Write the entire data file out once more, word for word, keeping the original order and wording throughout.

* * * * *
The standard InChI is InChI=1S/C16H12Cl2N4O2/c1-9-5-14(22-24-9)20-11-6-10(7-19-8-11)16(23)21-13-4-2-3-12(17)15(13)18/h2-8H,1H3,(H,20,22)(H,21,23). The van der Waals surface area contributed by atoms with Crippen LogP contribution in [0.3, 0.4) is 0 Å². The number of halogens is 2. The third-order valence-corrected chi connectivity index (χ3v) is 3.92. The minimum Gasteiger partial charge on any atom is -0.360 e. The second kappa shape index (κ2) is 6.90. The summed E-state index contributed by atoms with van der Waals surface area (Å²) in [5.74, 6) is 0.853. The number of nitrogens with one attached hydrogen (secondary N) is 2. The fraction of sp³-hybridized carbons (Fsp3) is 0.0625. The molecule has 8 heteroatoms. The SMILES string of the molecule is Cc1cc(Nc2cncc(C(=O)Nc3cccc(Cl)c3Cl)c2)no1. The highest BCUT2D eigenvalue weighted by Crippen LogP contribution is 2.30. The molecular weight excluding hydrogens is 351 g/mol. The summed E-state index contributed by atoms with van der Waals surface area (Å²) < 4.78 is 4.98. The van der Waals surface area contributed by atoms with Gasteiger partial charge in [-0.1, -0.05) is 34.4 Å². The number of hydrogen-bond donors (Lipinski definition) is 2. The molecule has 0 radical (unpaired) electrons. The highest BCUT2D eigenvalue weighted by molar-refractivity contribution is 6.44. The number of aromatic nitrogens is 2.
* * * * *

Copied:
The standard InChI is InChI=1S/C16H12Cl2N4O2/c1-9-5-14(22-24-9)20-11-6-10(7-19-8-11)16(23)21-13-4-2-3-12(17)15(13)18/h2-8H,1H3,(H,20,22)(H,21,23). The van der Waals surface area contributed by atoms with Crippen LogP contribution in [0.3, 0.4) is 0 Å². The number of halogens is 2. The third-order valence-corrected chi connectivity index (χ3v) is 3.92. The minimum Gasteiger partial charge on any atom is -0.360 e. The second kappa shape index (κ2) is 6.90. The summed E-state index contributed by atoms with van der Waals surface area (Å²) in [5.74, 6) is 0.853. The number of nitrogens with one attached hydrogen (secondary N) is 2. The fraction of sp³-hybridized carbons (Fsp3) is 0.0625. The molecule has 8 heteroatoms. The SMILES string of the molecule is Cc1cc(Nc2cncc(C(=O)Nc3cccc(Cl)c3Cl)c2)no1. The highest BCUT2D eigenvalue weighted by Crippen LogP contribution is 2.30. The molecular weight excluding hydrogens is 351 g/mol. The summed E-state index contributed by atoms with van der Waals surface area (Å²) < 4.78 is 4.98. The van der Waals surface area contributed by atoms with Gasteiger partial charge in [-0.1, -0.05) is 34.4 Å². The number of hydrogen-bond donors (Lipinski definition) is 2. The molecule has 0 radical (unpaired) electrons. The highest BCUT2D eigenvalue weighted by molar-refractivity contribution is 6.44. The number of aromatic nitrogens is 2.